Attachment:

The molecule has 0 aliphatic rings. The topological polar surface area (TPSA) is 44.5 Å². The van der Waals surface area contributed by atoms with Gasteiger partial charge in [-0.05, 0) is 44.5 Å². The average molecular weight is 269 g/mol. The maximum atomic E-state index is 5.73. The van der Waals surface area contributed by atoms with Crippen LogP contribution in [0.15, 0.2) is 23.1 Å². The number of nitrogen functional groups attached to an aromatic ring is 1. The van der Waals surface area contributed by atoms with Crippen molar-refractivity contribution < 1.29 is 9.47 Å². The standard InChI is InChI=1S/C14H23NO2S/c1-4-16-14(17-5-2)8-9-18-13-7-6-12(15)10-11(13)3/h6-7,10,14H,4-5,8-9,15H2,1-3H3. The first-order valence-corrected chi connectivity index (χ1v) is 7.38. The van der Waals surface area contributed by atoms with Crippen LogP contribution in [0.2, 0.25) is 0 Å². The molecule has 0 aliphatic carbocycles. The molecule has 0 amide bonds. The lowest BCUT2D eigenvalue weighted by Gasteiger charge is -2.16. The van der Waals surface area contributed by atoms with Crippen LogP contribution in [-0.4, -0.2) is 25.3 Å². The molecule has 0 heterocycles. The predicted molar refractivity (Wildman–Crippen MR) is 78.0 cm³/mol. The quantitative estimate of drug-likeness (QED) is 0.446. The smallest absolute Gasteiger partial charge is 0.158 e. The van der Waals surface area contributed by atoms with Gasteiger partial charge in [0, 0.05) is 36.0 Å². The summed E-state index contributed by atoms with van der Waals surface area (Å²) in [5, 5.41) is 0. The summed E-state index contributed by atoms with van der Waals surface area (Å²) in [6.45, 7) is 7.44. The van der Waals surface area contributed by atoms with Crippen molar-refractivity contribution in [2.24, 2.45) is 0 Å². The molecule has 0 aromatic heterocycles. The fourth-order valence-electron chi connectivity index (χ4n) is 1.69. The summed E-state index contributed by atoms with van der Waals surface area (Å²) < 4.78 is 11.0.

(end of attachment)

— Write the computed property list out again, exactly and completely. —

The molecule has 0 aliphatic rings. The topological polar surface area (TPSA) is 44.5 Å². The van der Waals surface area contributed by atoms with Gasteiger partial charge in [-0.05, 0) is 44.5 Å². The average molecular weight is 269 g/mol. The maximum atomic E-state index is 5.73. The van der Waals surface area contributed by atoms with Crippen LogP contribution in [0.15, 0.2) is 23.1 Å². The number of nitrogen functional groups attached to an aromatic ring is 1. The van der Waals surface area contributed by atoms with Crippen molar-refractivity contribution < 1.29 is 9.47 Å². The standard InChI is InChI=1S/C14H23NO2S/c1-4-16-14(17-5-2)8-9-18-13-7-6-12(15)10-11(13)3/h6-7,10,14H,4-5,8-9,15H2,1-3H3. The first-order valence-corrected chi connectivity index (χ1v) is 7.38. The van der Waals surface area contributed by atoms with Crippen LogP contribution in [0.2, 0.25) is 0 Å². The molecule has 0 aliphatic carbocycles. The molecule has 0 amide bonds. The lowest BCUT2D eigenvalue weighted by Gasteiger charge is -2.16. The van der Waals surface area contributed by atoms with Crippen LogP contribution in [-0.4, -0.2) is 25.3 Å². The molecule has 0 heterocycles. The predicted molar refractivity (Wildman–Crippen MR) is 78.0 cm³/mol. The quantitative estimate of drug-likeness (QED) is 0.446. The smallest absolute Gasteiger partial charge is 0.158 e. The van der Waals surface area contributed by atoms with Gasteiger partial charge in [0, 0.05) is 36.0 Å². The summed E-state index contributed by atoms with van der Waals surface area (Å²) in [5, 5.41) is 0. The summed E-state index contributed by atoms with van der Waals surface area (Å²) in [6.45, 7) is 7.44. The van der Waals surface area contributed by atoms with Crippen molar-refractivity contribution in [2.24, 2.45) is 0 Å². The molecule has 0 aromatic heterocycles. The fourth-order valence-electron chi connectivity index (χ4n) is 1.69. The summed E-state index contributed by atoms with van der Waals surface area (Å²) < 4.78 is 11.0.